Your dog's red and white blood cells, along with his platelets, originate in his bone marrow. Anemia results when the bone marrow doesn't produce sufficient numbers of red blood cells, which carry oxygen to the body's cells. Severe anemia in dogs can cause myelofibrosis, a condition whereby bone marrow tissue starts dying. Fortunately, canine myelofibrosis is relatively rare.
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Canine myelofibrosis falls into the category of myeloproliferative diseases, all of which concern issues in the bone marrow. Myelofibrosis occurs when the bone marrow begins turning into fibrous connective tissue. The District of Columbia Academy of Veterinary Medicine describes myelofibrosis as an "end stage" marrow, similar to cirrhosis of the liver. Any dog might develop the disorder -- there is no particular breed or gender susceptibility. One primary disease causing myelofibrosis, pyruvate kinase deficiency, occurs most often in basenjis, beagles, cairn and West Highland white terriers.
Canine myleofibrosis usually occurs as a secondary condition of other diseases, or results from treatments for other maladies. Diseases and disorders include congenital hemolytic anemia, myeloid metaplasia, ehrlichiosis -- a disease contracted from ticks -- and septicemia, or blood poisoning. Radiation can cause myleofibrosis, as can the reaction to certain drugs. These medications, taken long-term, include phenobarbital and dilantin, often given to dogs experiencing seizures; the anti-inflammatory phenylbutazone, and colchicine, used for certain liver ailments.
If your dog is undergoing treatment for certain diseases, your vet carefully monitors your pet. Dogs suffering from myelofibrosis display signs of anemia, including lethargy, weakness, rapid heartbeat and pale mucous membranes. If the myleofibrosis is drug-related, your dog might be fine on the particular medication for quite some time, until the anemia develops. Diagnosis is made via aspiration of the bone marrow or bone marrow biopsy, both of which require anesthesia.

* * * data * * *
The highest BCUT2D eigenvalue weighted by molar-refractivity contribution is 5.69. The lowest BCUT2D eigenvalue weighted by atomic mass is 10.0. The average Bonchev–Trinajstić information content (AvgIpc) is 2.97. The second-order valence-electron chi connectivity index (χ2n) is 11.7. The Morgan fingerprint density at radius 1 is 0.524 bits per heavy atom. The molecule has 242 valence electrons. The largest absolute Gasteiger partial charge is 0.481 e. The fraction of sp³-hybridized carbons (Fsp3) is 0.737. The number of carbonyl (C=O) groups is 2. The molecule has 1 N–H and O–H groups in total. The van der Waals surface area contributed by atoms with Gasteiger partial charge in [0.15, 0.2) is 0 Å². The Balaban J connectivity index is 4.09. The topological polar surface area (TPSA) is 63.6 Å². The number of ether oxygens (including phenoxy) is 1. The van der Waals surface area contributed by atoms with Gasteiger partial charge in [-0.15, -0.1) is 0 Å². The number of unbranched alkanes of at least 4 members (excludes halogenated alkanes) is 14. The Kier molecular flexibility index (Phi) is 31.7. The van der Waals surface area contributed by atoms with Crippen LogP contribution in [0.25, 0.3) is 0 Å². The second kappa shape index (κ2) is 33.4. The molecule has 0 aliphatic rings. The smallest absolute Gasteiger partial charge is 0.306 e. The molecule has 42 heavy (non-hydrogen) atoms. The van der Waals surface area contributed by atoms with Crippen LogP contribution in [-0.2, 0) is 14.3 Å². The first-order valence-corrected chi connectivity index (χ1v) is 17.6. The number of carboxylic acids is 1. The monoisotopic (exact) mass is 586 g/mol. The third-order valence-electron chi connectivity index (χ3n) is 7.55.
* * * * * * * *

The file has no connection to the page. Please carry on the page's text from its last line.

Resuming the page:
To treat myelofibrosis, your vet might prescribe steroids, along with hormones such as erythropoietin. If the condition resulted because of long-term drug treatment for another illness, your vet might have to prescribe other medications to combat the primary disease. The prognosis depends on whether the bone marrow tissue becomes necrotic, or dies. It also depends on the primary disease affecting your dog and the ability to treat it if your pet can no longer tolerate effective medications.
By Jane Meggitt
National Canine Cancer Foundation: Myeloproliferative Diseases
District of Columbia Academy of Veterinary Medicine: Current Chemotherapy in Oncology
University of Prince Edward Island: What Is Pyruvate Kinase (PK) Deficiency?
National Center for Biotechnology Information: A Retrospective Study of 19 Cases of Canine Myelofibrosis
SAGE Journals: Histopathology of Bone Marrow
About the Author
Jane Meggitt has been a writer for more than 20 years. In addition to reporting for a major newspaper chain, she has been published in "Horse News," "Suburban Classic," "Hoof Beats," "Equine Journal" and other publications. She has a Bachelor of Arts in English from New York University and an Associate of Arts from the American Academy of Dramatics Arts, New York City.
Always check with your veterinarian before changing your pet’s diet, medication, or physical activity routines. This information is not a substitute for a vet’s opinion.